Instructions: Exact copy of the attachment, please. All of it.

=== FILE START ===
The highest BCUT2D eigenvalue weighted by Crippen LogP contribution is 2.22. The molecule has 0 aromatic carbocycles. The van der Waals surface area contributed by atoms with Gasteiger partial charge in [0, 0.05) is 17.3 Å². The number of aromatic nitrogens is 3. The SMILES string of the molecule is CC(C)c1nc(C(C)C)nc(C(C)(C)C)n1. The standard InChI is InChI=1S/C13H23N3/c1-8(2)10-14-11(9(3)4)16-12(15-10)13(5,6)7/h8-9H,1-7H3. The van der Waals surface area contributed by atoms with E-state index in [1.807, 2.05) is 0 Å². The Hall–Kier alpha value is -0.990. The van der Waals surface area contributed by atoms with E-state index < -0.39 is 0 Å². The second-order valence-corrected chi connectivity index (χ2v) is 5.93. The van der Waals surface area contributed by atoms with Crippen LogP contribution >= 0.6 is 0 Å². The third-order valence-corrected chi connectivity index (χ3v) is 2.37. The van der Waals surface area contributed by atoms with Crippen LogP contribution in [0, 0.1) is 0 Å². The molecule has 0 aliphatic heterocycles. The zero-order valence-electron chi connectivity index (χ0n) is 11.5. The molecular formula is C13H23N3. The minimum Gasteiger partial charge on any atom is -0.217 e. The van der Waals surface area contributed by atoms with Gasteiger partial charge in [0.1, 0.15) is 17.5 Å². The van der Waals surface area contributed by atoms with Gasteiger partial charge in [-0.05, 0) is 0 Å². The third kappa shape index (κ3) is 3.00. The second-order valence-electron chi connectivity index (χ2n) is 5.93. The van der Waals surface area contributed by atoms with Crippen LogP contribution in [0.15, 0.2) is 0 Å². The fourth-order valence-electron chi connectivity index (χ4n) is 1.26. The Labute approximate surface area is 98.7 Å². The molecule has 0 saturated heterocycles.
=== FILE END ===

The highest BCUT2D eigenvalue weighted by Crippen LogP contribution is 2.22. The molecule has 0 aromatic carbocycles. The van der Waals surface area contributed by atoms with Gasteiger partial charge in [0, 0.05) is 17.3 Å². The number of aromatic nitrogens is 3. The SMILES string of the molecule is CC(C)c1nc(C(C)C)nc(C(C)(C)C)n1. The standard InChI is InChI=1S/C13H23N3/c1-8(2)10-14-11(9(3)4)16-12(15-10)13(5,6)7/h8-9H,1-7H3. The van der Waals surface area contributed by atoms with E-state index in [1.807, 2.05) is 0 Å². The Hall–Kier alpha value is -0.990. The van der Waals surface area contributed by atoms with E-state index < -0.39 is 0 Å². The second-order valence-corrected chi connectivity index (χ2v) is 5.93. The van der Waals surface area contributed by atoms with Crippen LogP contribution >= 0.6 is 0 Å². The third-order valence-corrected chi connectivity index (χ3v) is 2.37. The van der Waals surface area contributed by atoms with Crippen LogP contribution in [0, 0.1) is 0 Å². The molecule has 0 aliphatic heterocycles. The zero-order valence-electron chi connectivity index (χ0n) is 11.5. The molecular formula is C13H23N3. The minimum Gasteiger partial charge on any atom is -0.217 e. The van der Waals surface area contributed by atoms with Gasteiger partial charge in [0.1, 0.15) is 17.5 Å². The van der Waals surface area contributed by atoms with Gasteiger partial charge in [-0.05, 0) is 0 Å². The third kappa shape index (κ3) is 3.00. The second-order valence-electron chi connectivity index (χ2n) is 5.93. The van der Waals surface area contributed by atoms with Crippen LogP contribution in [0.15, 0.2) is 0 Å². The fourth-order valence-electron chi connectivity index (χ4n) is 1.26. The Labute approximate surface area is 98.7 Å². The molecule has 0 saturated heterocycles.